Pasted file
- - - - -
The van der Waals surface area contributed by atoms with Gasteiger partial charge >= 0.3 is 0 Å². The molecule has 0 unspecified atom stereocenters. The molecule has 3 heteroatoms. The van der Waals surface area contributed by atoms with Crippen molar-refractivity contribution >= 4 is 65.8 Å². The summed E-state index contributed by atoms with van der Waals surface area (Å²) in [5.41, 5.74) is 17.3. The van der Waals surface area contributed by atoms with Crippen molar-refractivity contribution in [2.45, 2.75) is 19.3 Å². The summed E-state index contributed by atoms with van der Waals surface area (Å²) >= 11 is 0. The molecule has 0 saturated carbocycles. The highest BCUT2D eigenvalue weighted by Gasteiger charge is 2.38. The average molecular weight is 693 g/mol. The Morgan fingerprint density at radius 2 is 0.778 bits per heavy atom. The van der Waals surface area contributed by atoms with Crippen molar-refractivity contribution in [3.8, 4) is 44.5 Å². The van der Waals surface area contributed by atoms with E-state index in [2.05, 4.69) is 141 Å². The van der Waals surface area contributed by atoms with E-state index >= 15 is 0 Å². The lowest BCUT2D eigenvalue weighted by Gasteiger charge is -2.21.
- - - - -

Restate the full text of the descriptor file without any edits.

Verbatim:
The van der Waals surface area contributed by atoms with Gasteiger partial charge >= 0.3 is 0 Å². The molecule has 0 unspecified atom stereocenters. The molecule has 3 heteroatoms. The van der Waals surface area contributed by atoms with Crippen molar-refractivity contribution >= 4 is 65.8 Å². The summed E-state index contributed by atoms with van der Waals surface area (Å²) in [5.41, 5.74) is 17.3. The van der Waals surface area contributed by atoms with Crippen molar-refractivity contribution in [2.45, 2.75) is 19.3 Å². The summed E-state index contributed by atoms with van der Waals surface area (Å²) >= 11 is 0. The molecule has 0 saturated carbocycles. The highest BCUT2D eigenvalue weighted by Gasteiger charge is 2.38. The average molecular weight is 693 g/mol. The Morgan fingerprint density at radius 2 is 0.778 bits per heavy atom. The van der Waals surface area contributed by atoms with Crippen molar-refractivity contribution in [3.8, 4) is 44.5 Å². The van der Waals surface area contributed by atoms with E-state index in [2.05, 4.69) is 141 Å². The van der Waals surface area contributed by atoms with E-state index >= 15 is 0 Å². The lowest BCUT2D eigenvalue weighted by Gasteiger charge is -2.21.